Although Josie adores people, especially children, she’s not really into other dogs. The one and only dog she has ever loved was the late Holly Barrett, a bichon who used to live a few houses down. Our theory is she has never gotten over the loss of Holly, who was, indeed, an exemplary dog and charming neighbor.
What is Josie's best quality?
She’s a genius. I’ll give you an example. Once, she came downstairs where I was watching TV and began barking. I thought she was asking to go outside, and I reminded her that she’d just gone out a few minutes before and she was not going out again. She thought about what had transpired, then trotted into the adjacent bathroom and gazed into the toilet. Then she looked at me. She did this twice more—looked into the toilet, looked back at me—until the light dawned. “Do you want water?” I asked. She recognized the word “water” and cocked her head, the universal Westie sign for “Hallelujah, you finally got it, you dolt.” We went upstairs and sure enough, there wasn’t a drop of water in her bowl. Now, is that brilliant or what?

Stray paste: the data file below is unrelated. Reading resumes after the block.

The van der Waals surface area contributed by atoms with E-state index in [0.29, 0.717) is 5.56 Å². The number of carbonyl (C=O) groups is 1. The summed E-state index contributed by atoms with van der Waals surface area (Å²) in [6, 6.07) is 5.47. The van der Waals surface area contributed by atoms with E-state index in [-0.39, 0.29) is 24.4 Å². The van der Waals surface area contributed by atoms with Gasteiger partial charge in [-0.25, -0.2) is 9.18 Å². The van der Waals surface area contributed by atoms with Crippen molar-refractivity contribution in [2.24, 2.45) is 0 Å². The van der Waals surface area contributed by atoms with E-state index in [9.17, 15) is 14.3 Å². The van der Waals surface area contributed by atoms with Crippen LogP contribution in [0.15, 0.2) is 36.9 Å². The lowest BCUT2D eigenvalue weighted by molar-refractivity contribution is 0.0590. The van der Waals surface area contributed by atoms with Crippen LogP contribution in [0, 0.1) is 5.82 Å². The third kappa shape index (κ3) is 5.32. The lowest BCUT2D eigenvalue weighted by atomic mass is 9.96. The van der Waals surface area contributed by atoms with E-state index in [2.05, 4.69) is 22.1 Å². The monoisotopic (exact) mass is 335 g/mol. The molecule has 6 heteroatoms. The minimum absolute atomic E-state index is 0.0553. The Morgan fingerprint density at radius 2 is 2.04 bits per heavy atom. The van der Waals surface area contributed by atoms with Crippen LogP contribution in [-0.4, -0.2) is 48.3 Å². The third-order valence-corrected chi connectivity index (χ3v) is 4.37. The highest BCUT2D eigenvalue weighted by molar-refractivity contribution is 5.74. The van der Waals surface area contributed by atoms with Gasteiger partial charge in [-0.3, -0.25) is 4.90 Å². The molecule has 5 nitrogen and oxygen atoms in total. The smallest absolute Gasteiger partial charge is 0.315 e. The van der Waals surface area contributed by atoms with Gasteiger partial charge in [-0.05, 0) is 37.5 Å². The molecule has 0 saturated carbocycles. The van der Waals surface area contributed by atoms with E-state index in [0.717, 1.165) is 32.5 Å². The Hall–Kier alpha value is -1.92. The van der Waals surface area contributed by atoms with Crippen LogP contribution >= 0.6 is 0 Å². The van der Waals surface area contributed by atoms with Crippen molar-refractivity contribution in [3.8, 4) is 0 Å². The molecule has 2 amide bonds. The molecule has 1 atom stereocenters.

If Josie could change one thing about Madisonians, what would it be?
Madisonians are very sporty and are always zipping around on bikes and skateboards and rollerblades. Josie is morally opposed to those kinds of wheels—if God wanted us to get from point A to point B via wheels, why would he have given us paws?—and she does not mind loudly sharing her point of view.
If Josie could answer only one question in English, what would you ask her?
How can we help you be at peace during thunderstorms?
If Hollywood made a movie about your life in which Josie could speak, who should voice her?
I think Josie should sound like Butters on South Park. So Matt Stone, I guess.
What advice would Josie give if asked?
When life hands you pills, wrap them in peanut butter. (Josie would mean this both literally and metaphorically. But mostly literally.)